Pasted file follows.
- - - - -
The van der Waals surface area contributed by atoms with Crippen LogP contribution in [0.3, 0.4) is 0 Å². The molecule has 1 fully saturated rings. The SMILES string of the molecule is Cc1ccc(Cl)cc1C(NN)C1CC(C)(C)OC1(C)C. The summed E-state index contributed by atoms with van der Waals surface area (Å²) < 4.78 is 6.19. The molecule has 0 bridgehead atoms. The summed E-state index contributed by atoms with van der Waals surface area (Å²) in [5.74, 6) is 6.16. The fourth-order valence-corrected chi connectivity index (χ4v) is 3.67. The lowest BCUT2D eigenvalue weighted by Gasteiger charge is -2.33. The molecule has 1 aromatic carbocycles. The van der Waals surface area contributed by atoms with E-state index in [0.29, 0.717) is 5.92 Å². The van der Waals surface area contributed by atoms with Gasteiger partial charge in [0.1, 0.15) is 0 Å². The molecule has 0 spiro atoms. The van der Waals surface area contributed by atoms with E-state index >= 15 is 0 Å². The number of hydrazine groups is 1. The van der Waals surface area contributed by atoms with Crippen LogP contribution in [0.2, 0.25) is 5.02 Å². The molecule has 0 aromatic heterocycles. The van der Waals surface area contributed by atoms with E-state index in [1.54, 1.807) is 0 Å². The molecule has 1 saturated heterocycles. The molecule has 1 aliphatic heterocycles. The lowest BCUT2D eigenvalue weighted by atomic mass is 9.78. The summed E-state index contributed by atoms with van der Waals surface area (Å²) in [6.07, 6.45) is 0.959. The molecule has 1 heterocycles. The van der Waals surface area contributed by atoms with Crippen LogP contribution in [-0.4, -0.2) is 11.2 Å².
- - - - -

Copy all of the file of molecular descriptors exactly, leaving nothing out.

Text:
The van der Waals surface area contributed by atoms with Crippen LogP contribution in [0.3, 0.4) is 0 Å². The molecule has 1 fully saturated rings. The SMILES string of the molecule is Cc1ccc(Cl)cc1C(NN)C1CC(C)(C)OC1(C)C. The summed E-state index contributed by atoms with van der Waals surface area (Å²) < 4.78 is 6.19. The molecule has 0 bridgehead atoms. The summed E-state index contributed by atoms with van der Waals surface area (Å²) in [5.74, 6) is 6.16. The fourth-order valence-corrected chi connectivity index (χ4v) is 3.67. The lowest BCUT2D eigenvalue weighted by Gasteiger charge is -2.33. The molecule has 1 aromatic carbocycles. The van der Waals surface area contributed by atoms with E-state index in [0.29, 0.717) is 5.92 Å². The van der Waals surface area contributed by atoms with Gasteiger partial charge in [0.1, 0.15) is 0 Å². The molecule has 0 spiro atoms. The van der Waals surface area contributed by atoms with E-state index >= 15 is 0 Å². The number of hydrazine groups is 1. The van der Waals surface area contributed by atoms with Crippen LogP contribution in [0.2, 0.25) is 5.02 Å². The molecule has 0 aromatic heterocycles. The van der Waals surface area contributed by atoms with E-state index in [1.54, 1.807) is 0 Å². The molecule has 1 saturated heterocycles. The molecule has 1 aliphatic heterocycles. The lowest BCUT2D eigenvalue weighted by atomic mass is 9.78. The summed E-state index contributed by atoms with van der Waals surface area (Å²) in [6.07, 6.45) is 0.959. The molecule has 1 heterocycles. The van der Waals surface area contributed by atoms with Crippen LogP contribution in [-0.4, -0.2) is 11.2 Å².